Over the past two months I’ve visited seven countries, some more and some less civilized. The Netherlands is the most civilized I’ve seen yet. “Civilized?” Don’t worry, this isn’t about postcolonialism. I mean walking down the streets without feeling anxious; libraries and punctual public transportation; and no feral animals. According to these criteria, Holland is very civilized, and very expensive. The more expensive a place, the higher the quality of life. The happier they are. That’s civilized.
It’s alarming to pay 8 euro for a “chip card” to use the subway, before you can put a minimum of 10 euro on it. But the subway charges by the kilometer, practically, and comes frequently. Moreover, you can switch at some metro stations to the national rail, which is always right on time. Yesterday I went to Amsterdam this way. Typically a round-trip ticket is 25 euro. Not cheap, for an hour train ride. But civilized countries also offer opportunities and rewards for those willing to research and learn, to work with the system. Chantal told me that since this is National Book Week, you travel for free on Sunday if you buy a Dutch book. Every year one literary author’s book is rewarded after you buy another Dutch language book. The system rewards reading and traveling.
Amsterdam was the richest city in the world 400 years ago. Long tolerant of other religions, Amsterdam attracted people from all over the world. Jews especially flocked to the city. Thus the first stock exchange. But ostentation was frowned upon. You were taxed according to the width of your home. The narrowest homes are barely wide enough to fit a loveseat. Seriously, the staircases are so narrow they move furniture through the front windows, and most buildings have a large hook on their gable, for a pulley. Today they use mechanized crane barrows to move, which we saw in action.
Amsterdam of all places I was expecting to be pretty uncivilized. Weed smoke billowing, hookers in windows, you know. But everywhere were beautiful canals. They call it the Venice of the North, sure, it’s clear why Peter the Great modeled his city on it three hundred years ago. Four hundred year old gables tilt sideways, and some buildings slant almost a foot from their neighbors. Because in order to build the foundations, the Dutch had to drill long wooden beams into the bog. Some beams were only two meters long, so naturally, after four hundred years, they’ve moved, still intact.
There are Dutch people, but Amsterdam is full of tourists looking to get messed up and have a shag. The Dutch look the other way. Chantal explained to me that here morality is separate from politics. It’s a step further from separation of church and state. And in the Netherlands, with a population of less than 20 million, it’s easier to actualize. Factor in one of the more liberal histories in the world, and it’s easy to see why dope and hookers are legal. It’s easier to have it in the open and manage it than it is to keep it underground. Why not in the U.S.? Because our country has ten times their population. It becomes much harder to manage on such a scale, which is why only on the state level do such proposals work. Most Dutch don’t smoke pot or go to the red light district, turning up their noses at it. But just because they don’t agree with it, doesn’t mean it won’t continue.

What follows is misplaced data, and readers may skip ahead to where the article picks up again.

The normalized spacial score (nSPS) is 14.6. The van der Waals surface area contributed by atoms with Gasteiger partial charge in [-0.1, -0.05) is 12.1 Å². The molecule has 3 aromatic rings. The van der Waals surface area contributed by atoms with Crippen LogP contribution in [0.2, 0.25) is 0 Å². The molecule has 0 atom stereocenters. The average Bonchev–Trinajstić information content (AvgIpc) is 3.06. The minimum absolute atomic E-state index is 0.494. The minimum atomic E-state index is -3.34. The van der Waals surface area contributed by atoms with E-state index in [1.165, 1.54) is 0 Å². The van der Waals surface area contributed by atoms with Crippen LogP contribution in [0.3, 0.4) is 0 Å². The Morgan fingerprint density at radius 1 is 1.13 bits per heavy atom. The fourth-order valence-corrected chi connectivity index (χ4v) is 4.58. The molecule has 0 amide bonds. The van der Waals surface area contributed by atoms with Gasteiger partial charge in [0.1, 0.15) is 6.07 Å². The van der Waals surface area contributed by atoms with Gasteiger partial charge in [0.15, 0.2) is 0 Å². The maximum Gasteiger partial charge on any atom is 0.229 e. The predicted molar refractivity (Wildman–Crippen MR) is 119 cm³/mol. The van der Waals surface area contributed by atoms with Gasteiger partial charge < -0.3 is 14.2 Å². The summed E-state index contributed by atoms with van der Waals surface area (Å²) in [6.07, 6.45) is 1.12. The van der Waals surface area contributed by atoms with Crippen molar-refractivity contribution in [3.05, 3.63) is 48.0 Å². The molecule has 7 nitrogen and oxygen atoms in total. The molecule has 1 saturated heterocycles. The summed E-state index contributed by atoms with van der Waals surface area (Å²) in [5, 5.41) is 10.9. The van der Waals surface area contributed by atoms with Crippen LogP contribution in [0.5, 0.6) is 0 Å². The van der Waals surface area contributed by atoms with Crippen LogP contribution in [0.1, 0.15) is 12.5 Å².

When I saw the desperation and mild shame in the hooker’s faces I understood that not everyone in this country is happy, despite their high standard of living. But that’s a result of their choice, perhaps not doing things the Dutch way. Very proud people, the Dutch. I mean, Amsterdam was once the center of the world, in the early 1600s. Which is also when some of the world’s best art was painted.
The Rijksmuseum has the best of the best, but it was 14 euro to enter. London‘s museums are free. But when I admired Rembrandt’s “Jewish Bride,” and “The Night Watch,” Rembrandt’s largest and most ambitious painting, I didn’t care. Besides, at seven was a free performance of Bach’s St. Matthew’s Passion in Westerkerk, a four hundred year old church in the not-for-tourists Jordaan district.
And hearing the tenor’s voice echo in the high nave, sitting in the old pews, and watching the period pieces played with such passion and accuracy, it was all worth it. When I was little, my dad used to take us to concerts in Portland’s Trinity Cathedral, where we’d pay $80 to see Handel’s “Messiah” or “St. Matthew’s Passion.” It was then I realized that even though this country is significantly more expensive than Italy or Greece, it all comes out in the wash–you pay for a refined happiness, and a bit more civility.